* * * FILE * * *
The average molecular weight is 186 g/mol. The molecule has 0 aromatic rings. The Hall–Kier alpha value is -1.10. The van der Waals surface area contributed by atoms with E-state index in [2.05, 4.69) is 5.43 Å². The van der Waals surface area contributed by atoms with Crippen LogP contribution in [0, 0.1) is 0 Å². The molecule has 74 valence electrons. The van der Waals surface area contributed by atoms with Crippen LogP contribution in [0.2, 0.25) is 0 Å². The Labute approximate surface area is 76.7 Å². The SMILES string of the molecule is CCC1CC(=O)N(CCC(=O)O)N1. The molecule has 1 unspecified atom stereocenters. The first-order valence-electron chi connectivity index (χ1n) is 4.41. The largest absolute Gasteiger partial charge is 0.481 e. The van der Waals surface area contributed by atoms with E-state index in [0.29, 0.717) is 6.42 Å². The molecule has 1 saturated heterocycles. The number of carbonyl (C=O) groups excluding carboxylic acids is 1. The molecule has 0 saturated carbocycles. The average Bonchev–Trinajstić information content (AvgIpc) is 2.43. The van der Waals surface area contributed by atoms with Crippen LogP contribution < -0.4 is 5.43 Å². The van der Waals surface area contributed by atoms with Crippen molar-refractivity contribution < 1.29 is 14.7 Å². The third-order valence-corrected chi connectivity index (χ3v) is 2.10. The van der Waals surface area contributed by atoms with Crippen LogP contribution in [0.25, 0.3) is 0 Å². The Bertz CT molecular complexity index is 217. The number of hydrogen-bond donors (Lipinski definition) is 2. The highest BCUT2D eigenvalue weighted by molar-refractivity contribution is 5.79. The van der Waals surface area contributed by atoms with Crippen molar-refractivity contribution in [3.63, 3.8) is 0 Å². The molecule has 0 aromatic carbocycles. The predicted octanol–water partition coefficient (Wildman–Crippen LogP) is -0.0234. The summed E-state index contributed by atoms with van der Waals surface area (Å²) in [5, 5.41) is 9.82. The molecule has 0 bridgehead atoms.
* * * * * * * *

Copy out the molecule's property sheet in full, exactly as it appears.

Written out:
The average molecular weight is 186 g/mol. The molecule has 0 aromatic rings. The Hall–Kier alpha value is -1.10. The van der Waals surface area contributed by atoms with E-state index in [2.05, 4.69) is 5.43 Å². The van der Waals surface area contributed by atoms with Crippen LogP contribution in [0, 0.1) is 0 Å². The molecule has 74 valence electrons. The van der Waals surface area contributed by atoms with Crippen LogP contribution in [0.2, 0.25) is 0 Å². The Labute approximate surface area is 76.7 Å². The SMILES string of the molecule is CCC1CC(=O)N(CCC(=O)O)N1. The molecule has 1 unspecified atom stereocenters. The first-order valence-electron chi connectivity index (χ1n) is 4.41. The largest absolute Gasteiger partial charge is 0.481 e. The van der Waals surface area contributed by atoms with E-state index in [0.29, 0.717) is 6.42 Å². The molecule has 1 saturated heterocycles. The number of carbonyl (C=O) groups excluding carboxylic acids is 1. The molecule has 0 saturated carbocycles. The average Bonchev–Trinajstić information content (AvgIpc) is 2.43. The van der Waals surface area contributed by atoms with Crippen LogP contribution < -0.4 is 5.43 Å². The van der Waals surface area contributed by atoms with Crippen molar-refractivity contribution < 1.29 is 14.7 Å². The third-order valence-corrected chi connectivity index (χ3v) is 2.10. The van der Waals surface area contributed by atoms with Crippen LogP contribution in [0.25, 0.3) is 0 Å². The Bertz CT molecular complexity index is 217. The number of hydrogen-bond donors (Lipinski definition) is 2. The highest BCUT2D eigenvalue weighted by molar-refractivity contribution is 5.79. The van der Waals surface area contributed by atoms with Crippen molar-refractivity contribution in [3.63, 3.8) is 0 Å². The molecule has 0 aromatic carbocycles. The predicted octanol–water partition coefficient (Wildman–Crippen LogP) is -0.0234. The summed E-state index contributed by atoms with van der Waals surface area (Å²) in [5, 5.41) is 9.82. The molecule has 0 bridgehead atoms.